To Do: Nothing (Multitasking Out, Mindfulness In)

When was the last time you did nothing? And I mean NOTHING. Nothing other than being in your own mind, and directing your attention to your breath or your senses.

When was the last time you sat still for at least five minutes? Perhaps with eyes closed, and a mindful awareness of your breath.

When was the last time you ate and focused all your attention on the food on your plate? Going as deep as noticing the different textures in your mouth, discerning between different tastes as you slowly chewed your food, and giving yourself a moment to enjoy the aftertaste.

When was the last time you took in all the beauty surrounding you on your walk on the beach/at the park/on the way to work?

Stop. Smell the roses.

When was the last time you allowed yourself a moment to listen to the whispers of the ocean, the ruffle of leaves and the wind, the giggles and ruckus your kid makes in the other room, or even your favorite music album which you purposely played?

When was the last time you gave your undivided attention to the person talking to you?

Doing nothing is a struggle. In part by our own making, as we came to believe that by multitasking we prove higher efficiency and intelligence, so we therefore choose to always do three+ things at once. In part as a result of exposure to technology, which yes, it can be argued that it is by our own making, too. However since most of us have lost control over our interaction with technology, I’ll regard it as a pollution of our modern society, a pollution whose effects you may strive to control, but which will never be eradicated.

I sometimes find myself reading a book while watching TV. My husband not only reads his newspaper while eating, but he also reads the news on his phone while watching the news on the TV. I currently spend around 120 min a day (down from 230, so please!) on my phone, so I refresh my Facebook and Instagram feeds pretty much all the time, while I eat, while I poop, while I try to fall asleep, while I walk the dog, and sadly, at times, while I play with The Kid. (I am yet to pull the phone out when I am snuggling with my husband. He would disown me.)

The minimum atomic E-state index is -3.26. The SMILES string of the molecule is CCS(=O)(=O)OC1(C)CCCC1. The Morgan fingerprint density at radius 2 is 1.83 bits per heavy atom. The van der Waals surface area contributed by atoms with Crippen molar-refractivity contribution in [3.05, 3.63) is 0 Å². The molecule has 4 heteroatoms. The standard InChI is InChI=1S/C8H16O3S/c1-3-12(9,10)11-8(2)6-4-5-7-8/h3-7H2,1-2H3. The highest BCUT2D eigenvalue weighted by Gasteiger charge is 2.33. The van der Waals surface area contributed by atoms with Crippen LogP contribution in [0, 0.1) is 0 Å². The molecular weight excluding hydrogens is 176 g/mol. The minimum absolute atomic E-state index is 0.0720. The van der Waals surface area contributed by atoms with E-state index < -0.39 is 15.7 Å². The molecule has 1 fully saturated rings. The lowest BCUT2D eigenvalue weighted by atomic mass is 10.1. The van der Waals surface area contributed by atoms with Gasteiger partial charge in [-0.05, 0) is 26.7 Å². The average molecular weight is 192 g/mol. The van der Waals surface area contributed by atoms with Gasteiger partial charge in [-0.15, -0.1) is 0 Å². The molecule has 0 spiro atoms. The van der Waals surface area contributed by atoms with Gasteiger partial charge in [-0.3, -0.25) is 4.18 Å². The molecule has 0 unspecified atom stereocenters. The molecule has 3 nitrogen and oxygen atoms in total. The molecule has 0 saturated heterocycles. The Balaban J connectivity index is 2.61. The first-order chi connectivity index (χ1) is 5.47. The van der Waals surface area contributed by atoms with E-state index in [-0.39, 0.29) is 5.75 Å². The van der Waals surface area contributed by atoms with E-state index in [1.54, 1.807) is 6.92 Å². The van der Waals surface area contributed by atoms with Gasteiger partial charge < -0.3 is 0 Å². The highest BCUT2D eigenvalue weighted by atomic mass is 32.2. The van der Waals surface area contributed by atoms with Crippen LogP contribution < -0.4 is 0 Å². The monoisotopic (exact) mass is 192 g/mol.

Be present.

Needles to say, going through life without focus on the present moment, without taking some time to let our minds wander and do what clear, decluttered minds do, has tremendous impacts on us, our health and well-being. To mention just a few, which may motivate you to take a closer look at your habits and perhaps implement some changes:

  • Decreased creativity

“When eureka moments occur, they tend to be precipitated by long periods of preparation and incubation, and to strike when the mind is relaxed.” Source

“We think what we see is a relaxation of ‘executive functions’ to allow more natural de-focused attention and uncensored processes to occur that might be the hallmark of creativity.” Source

  • Decreased productivity

“Multitasking doesn’t just slow you down and increase the number of mistakes you make; it temporarily changes the way your brain works. […] Because the simultaneous processing of tasks requiring attention is so tough on the brain, often, when we multitask, the brain switches attention back and forth between activities. Such task-switching ‘comes at a cost in performance’.” Source

“20% of the work you do gives 80% of the impact and effectiveness. We often make the mistake of thinking that being busy means being effective. And the busier we get the more multi-tasking we end up doing. According to the research the result is that you are actually less effective.” Source

  • Lowered IQ

“Research also shows that, in addition to slowing you down, multitasking lowers your IQ. A study at the University of London found that participants who multitasked during cognitive tasks experienced IQ score declines that were similar to what they’d expect if they had smoked marijuana or stayed up all night. IQ drops of 15 points for multitasking men lowered their scores to the average range of an 8-year-old child.” Source

  • Increased risk of making serious mistakes

“[…] multitasking increases the chances of making mistakes and missing important information and cues. Multitaskers are also less likely to retain information in working memory, which can hinder problem solving and creativity.” Source

“80% of all car accidents and 65% of near misses are caused by distracted drivers more focused on their burgers than the road.” Source